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RFID Automates Witness Program for Narcotics Disposal
Intelliguard's Waste Witness software and anesthesia station enable hospitals to capture an automatic record of when narcotics were used on a patient, by which health-care provider and, if a drug was discarded, who witnessed that event.
Hospitals buy the cabinets outright and can use IntelliGuard's cloud-based software via a software-as-service (SaaS) model. As hospital personnel place medications within the cabinet, IntelliGuard's UHF reader and antenna array, built into the cabinet, capture the unique ID numbers and forward that information to the software, where it is linked to each medication's data. That information is then available on a dashboard to hospital management, pharmacists and anesthesiologists.
To access the cabinet, an anesthesiologist uses a touch screen key pad, a fingerprint reader and a contactless ID badge. "The provider logs in through a simple process," Claudepierre states. The hospital can assign access requirements for system users, depending on the security requirements and authorization protocols in place. If the software confirms that a specific user is authorized, the station's drawer will unlock. The worker can then open the cabinet drawer, remove the tagged medication and close the drawer.
However, if a container has been opened but not completely administered, it needs to be discarded. The cabinet features a touch-screen function that allows that process. Before an individual can discard a medication, he or she requires a witness to provide a digital signature on the touch screen, thereby creating a record of what occurred. The user places the drug on the tray on top of the cabinet and selects the "Waste Witness" option on the touchscreen. The witness then uses his or her own ID badge or PIN to indicate that he or she has witnessed the disposal, and to officially sign the digital document of that event.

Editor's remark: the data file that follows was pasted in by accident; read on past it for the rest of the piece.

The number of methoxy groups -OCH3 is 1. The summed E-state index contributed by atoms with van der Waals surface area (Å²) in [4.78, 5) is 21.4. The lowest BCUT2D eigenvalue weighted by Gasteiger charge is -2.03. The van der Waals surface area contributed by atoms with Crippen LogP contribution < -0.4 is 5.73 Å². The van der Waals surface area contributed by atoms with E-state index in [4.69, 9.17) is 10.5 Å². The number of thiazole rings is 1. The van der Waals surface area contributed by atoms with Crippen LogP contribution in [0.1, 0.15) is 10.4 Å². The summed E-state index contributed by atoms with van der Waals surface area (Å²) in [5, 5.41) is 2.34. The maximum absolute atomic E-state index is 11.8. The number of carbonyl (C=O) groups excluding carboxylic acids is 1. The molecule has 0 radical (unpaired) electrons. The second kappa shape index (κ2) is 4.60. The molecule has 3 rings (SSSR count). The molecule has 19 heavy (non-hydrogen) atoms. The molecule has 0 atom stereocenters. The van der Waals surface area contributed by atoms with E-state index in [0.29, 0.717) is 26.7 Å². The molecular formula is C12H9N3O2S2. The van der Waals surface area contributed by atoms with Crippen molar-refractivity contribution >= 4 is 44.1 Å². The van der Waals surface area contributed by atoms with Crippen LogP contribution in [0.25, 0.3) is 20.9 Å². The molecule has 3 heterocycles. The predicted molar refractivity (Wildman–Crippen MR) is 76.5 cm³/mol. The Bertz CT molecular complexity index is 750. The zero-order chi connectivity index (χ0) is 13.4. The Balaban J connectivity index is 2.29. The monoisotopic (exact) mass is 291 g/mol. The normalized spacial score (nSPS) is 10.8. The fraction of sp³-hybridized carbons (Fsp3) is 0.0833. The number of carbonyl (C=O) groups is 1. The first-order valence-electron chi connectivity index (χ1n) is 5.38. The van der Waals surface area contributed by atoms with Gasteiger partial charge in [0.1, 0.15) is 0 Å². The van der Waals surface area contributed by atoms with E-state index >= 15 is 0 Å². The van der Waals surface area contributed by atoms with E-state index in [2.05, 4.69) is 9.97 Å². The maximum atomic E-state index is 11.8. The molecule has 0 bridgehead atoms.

All of the station's data is forwarded to IntelliGuard's enterprise software, which identifies what has been removed and by which practitioner. The hospital can then view the cabinet's contents in real time via a dashboard, in order to confirm which products are available in each operating room, as well as when a given product needs to be restocked, or if an expiration date is imminent.
IntelliGuard manufactures the cabinets, including the RFID reader and antenna hardware, at the company's Carlsbad facility. Its customers most often apply off-the-shelf RFID tags to the medications as they receive them, then go through the encoding process. But in the future, Claudepierre says, the firm expects many products to arrive at the hospital already tagged, as pharmaceutical companies are either compelled to tag goods for customers or find value in the technology themselves for the purpose of supply chain management.
The cabinet can also be used for historical analytics. For instance, if a hospital wants to view trends, such as which medications are being used, as well as how often and when, it can analyze the data from the cabinet. "There are a couple of problems that we solve when it comes to inventory management" Claudepierre states, "but the primary benefits to the hospital or pharmacy are safety and security." IntelliGuard's station is now being validated for use with saline products, she adds, or for tracking other bags of liquids used in the health-care environment.
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